Automation

Publish an Article To DEV.to With GO

We are going to create a program that will allow us to post draft articles from Markdown to DEV.to with ease.

Requirements

We are going to need the following tooling so make sure it is installed on your machine.

  • Go 1.x or higher
  • VSCode or any other editor
  • Any terminal
  • A DEV.to account
  • A DEV.to API key

Getting Started

1. Scaffolding the project

First, let's set up the project structure so have a base to work on.

mkdir devAutomation && cd devAutomation

touch .env
touch main.go

go mod init devAutomation

echo "# Hello Dev.To
Lorem ipsum dolor sit amet, consectetur adipiscing elit." >> example.md

Here we are doing a few things, on the first line, we are creating a directory for our project and changing directory into that folder.

Secondly, we are creating a few files. The .env file is for the environment variables like the API key which we are getting in step 2. And the main.go is the starting point of our program.

Then we need to initialize the module using go mod init and lastly we need an example Markdown file to post to DEV.to.

2. Getting the API key

Let's get the API key go to this page and scroll down to the section named "DEV API Keys". Create a new API key and name accordingly.

DEV API Keys

Let's save the API key in the .env file we created in step 1.

DEV_TO_API_KEY='your-api-key'

3. Reading Markdown

Reading the Markdown file is quite easy. We are going to read the example markdown using ioutil.ReadFile and using fmt.Println we are for now printing the contents to the terminal.

func main() {
    file, err := ioutil.ReadFile("./example.md")
    if err != nil {
        fmt.Println(err)
    }

    fmt.Println(string(file))
}

You should have an output looking like the following:

# Hello Dev.To
Lorem ipsum dolor sit amet, consectetur adipiscing elit.

4. Creating the API Request

The API call is the hardest part of this tutorial. First, we need some types. These are needed to ensure the data we are posting to the API will get through correctly.

Using these types we can also see that what we can send over to the API.

type DevTo struct {
    Article Article `json:"article"`
}

type Article struct {
    Title        string   `json:"title"`
    Published    bool     `json:"published"`
    Series       string   `json:"series"`
    MainImage    string   `json:"main_image"`
    Canonical    string   `json:"canonical_url"`
    Description  string   `json:"description"`
    Tags         []string `json:"tags"`
    BodyMarkdown string   `json:"body_markdown"`
}

Let's create a new function called publish and create the request logic in there. For the sake of this demo, I will split the example markdown file on a new line so we have a separate title and body for our article.

For more advanced articles please take a look at the Frontmatter options that DEV.to supports.

In this part, we will create the responseBody and add our data. Then we create the payload and added it to the request.

After that, we are doing a few if checks to make sure we get the appropriate log message printed to the terminal when the API call fails, succeeds, or returns with another status code.

func request(body string) {
    url := "https://dev.to/api/articles"
    content := strings.Split(body, "\n")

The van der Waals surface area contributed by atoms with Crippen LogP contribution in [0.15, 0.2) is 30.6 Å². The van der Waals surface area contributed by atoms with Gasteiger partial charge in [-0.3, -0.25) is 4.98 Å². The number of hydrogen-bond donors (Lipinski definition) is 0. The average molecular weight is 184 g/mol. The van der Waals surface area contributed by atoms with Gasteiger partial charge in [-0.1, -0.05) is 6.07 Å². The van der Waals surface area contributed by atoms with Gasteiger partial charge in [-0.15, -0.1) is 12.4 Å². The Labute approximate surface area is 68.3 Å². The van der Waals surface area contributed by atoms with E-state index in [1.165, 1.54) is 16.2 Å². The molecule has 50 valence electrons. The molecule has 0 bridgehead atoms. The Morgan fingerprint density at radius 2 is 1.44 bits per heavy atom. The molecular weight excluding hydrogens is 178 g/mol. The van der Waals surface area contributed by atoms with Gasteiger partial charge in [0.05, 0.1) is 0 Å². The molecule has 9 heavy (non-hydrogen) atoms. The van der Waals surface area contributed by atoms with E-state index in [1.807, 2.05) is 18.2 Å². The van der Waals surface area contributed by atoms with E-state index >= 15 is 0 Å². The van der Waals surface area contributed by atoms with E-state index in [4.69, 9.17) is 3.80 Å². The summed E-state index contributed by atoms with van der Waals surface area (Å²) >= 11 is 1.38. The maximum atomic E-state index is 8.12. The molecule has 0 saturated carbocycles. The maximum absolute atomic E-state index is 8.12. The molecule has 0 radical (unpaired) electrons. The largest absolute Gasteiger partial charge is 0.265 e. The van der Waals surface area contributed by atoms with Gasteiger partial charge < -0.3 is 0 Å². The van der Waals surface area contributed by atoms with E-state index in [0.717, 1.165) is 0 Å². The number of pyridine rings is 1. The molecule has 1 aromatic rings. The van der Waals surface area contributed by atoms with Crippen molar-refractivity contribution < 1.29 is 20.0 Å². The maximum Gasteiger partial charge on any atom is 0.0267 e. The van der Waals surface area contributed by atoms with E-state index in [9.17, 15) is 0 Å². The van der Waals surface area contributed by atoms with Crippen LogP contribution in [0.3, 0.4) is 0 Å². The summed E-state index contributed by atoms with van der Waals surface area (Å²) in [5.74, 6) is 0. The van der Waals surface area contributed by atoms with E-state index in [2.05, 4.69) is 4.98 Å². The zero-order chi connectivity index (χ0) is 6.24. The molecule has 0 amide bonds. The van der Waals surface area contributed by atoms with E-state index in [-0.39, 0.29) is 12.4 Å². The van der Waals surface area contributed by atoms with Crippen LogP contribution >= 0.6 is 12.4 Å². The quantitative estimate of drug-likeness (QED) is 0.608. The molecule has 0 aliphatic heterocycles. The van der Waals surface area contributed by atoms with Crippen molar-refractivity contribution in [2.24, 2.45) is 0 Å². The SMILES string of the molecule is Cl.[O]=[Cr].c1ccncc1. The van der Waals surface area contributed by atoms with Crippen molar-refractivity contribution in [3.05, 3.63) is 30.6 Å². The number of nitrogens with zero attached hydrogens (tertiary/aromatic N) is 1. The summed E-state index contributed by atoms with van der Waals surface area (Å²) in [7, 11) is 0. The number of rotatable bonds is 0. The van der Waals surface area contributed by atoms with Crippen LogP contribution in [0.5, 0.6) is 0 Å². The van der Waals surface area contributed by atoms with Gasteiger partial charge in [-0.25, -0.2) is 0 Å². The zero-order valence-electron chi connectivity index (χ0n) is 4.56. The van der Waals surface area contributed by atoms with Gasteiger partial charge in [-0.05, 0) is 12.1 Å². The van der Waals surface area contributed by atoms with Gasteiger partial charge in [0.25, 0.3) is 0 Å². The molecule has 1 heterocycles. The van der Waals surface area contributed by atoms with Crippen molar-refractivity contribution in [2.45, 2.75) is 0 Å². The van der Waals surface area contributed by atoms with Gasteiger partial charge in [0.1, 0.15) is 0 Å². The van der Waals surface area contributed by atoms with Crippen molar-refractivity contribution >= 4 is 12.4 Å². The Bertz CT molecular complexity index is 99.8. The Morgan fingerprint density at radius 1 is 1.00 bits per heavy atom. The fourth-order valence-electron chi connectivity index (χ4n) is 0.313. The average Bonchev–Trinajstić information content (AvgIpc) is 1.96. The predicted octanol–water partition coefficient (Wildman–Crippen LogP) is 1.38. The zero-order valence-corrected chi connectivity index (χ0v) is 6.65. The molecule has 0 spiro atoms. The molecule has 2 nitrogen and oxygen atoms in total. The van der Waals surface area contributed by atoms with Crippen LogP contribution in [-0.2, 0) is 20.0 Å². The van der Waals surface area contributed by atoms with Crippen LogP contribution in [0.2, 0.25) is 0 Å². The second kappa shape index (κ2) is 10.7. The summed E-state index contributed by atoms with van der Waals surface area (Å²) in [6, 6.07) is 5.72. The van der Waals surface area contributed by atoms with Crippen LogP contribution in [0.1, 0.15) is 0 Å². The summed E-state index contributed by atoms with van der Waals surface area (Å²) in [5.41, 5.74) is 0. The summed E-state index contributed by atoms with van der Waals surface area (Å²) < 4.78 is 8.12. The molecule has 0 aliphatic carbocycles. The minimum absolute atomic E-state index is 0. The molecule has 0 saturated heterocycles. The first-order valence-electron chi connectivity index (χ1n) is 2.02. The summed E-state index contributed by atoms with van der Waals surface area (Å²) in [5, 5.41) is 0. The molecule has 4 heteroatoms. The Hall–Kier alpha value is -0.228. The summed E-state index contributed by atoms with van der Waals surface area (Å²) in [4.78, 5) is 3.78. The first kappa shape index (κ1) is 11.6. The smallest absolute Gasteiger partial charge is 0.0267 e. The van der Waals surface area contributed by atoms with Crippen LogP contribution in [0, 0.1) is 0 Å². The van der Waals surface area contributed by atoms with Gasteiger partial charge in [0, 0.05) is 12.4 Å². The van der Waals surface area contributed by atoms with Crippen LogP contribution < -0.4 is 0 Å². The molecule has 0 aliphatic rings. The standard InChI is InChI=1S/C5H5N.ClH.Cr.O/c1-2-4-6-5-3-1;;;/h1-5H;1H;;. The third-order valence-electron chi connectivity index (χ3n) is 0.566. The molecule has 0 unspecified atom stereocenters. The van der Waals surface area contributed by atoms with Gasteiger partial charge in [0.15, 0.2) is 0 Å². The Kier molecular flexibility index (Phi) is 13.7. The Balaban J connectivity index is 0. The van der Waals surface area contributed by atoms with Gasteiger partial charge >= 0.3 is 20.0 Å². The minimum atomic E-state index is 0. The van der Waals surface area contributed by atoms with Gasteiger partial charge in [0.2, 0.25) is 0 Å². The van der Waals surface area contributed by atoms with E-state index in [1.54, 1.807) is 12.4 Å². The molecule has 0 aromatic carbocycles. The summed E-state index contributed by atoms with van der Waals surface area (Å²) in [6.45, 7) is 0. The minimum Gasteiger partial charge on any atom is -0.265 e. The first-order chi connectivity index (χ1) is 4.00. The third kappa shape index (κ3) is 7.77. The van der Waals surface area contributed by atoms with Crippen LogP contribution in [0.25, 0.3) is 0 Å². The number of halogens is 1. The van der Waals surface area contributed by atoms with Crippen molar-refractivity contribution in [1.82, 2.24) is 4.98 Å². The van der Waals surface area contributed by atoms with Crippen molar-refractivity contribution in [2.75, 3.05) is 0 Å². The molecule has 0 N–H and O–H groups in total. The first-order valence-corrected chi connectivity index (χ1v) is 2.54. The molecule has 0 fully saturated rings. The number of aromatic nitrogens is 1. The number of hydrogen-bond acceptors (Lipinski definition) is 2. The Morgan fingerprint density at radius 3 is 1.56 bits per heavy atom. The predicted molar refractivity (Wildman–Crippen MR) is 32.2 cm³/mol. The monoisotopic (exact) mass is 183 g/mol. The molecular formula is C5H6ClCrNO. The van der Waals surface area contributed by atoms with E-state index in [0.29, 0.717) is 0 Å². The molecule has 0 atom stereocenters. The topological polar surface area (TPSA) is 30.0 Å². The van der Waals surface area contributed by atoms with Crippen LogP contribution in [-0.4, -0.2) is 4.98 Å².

responseBody := DevTo{
        Article: Article{
            Published:    false, // this will ensure it's a draft
            Title:        content[0],
            BodyMarkdown: content[1],
        },
    }

    payload, _ := json.Marshal(responseBody)
    request, err := http.NewRequest("POST", url, bytes.NewBuffer(payload))

    request.Header.Add("api-key", apikey)
    request.Header.Add("Content-Type", "application/json")

    client := &http.Client{}
    response, err := client.Do(request)

    if err != nil {
        log.Fatalln(err)
    }
    defer response.Body.Close()

    if response.StatusCode == 200 || response.StatusCode == 201 {
        log.Println("Created new article on Dev.To")
    }

    if response.StatusCode != 200 && response.StatusCode != 201 {
        responseMessage, _ := ioutil.ReadAll(response.Body)
        log.Fatalln(string(responseMessage))
    }
}

5. Loading in the API key

We also need to set the API to authorize the post request. For this, we will need the godotenv module to read the .env file.

go get github.com/joho/godotenv

Here we have a utility function to get the API key. On the first line, we are reading the .env file and if there is an error we will print that. Otherwise, it's correctly read and we print a message that it's correctly loaded in.

func env(key string) string {
    err := godotenv.Load("./.env")
    if err != nil {
        log.Fatalf("Error loading .env file")
    }

    log.Println("Loaded the .env file")

    return os.Getenv(key)
}

Revisited the request function we created in step 4, and add the following line. If you have kept an close eye you would have spotted that apikey wasn't declared.

// ... other code
func request(body string) {
    apikey := env("DEV_TO_API_KEY") // <-- this line
    url := "https://dev.to/api/articles"
    content := strings.Split(body, "\n")

    // ...rest of the function
}

6. Connecting all the pieces

Now go back to the main function we created in step 3. And add the following line.

func main() {
    file, err := ioutil.ReadFile("./example.md")
    if err != nil {
        fmt.Println(err)
    }

    request(string(file)) // <-- this line
}

This will bootstrap all the functions we created and pass along the contents of the markdown file.

If you run this in the terminal you should see the following output

18:51:36 Loaded the .env file
18:51:37 Created new article on Dev.To

Open up your DEV.to dashboard and you should see a new entry be listed there.

New Post in DEV.toNew post detail page

Wrapping it up.

Congrats, you now have a program to upload your Markdown-based articles to DEV.to using Golang.


Copyright 2021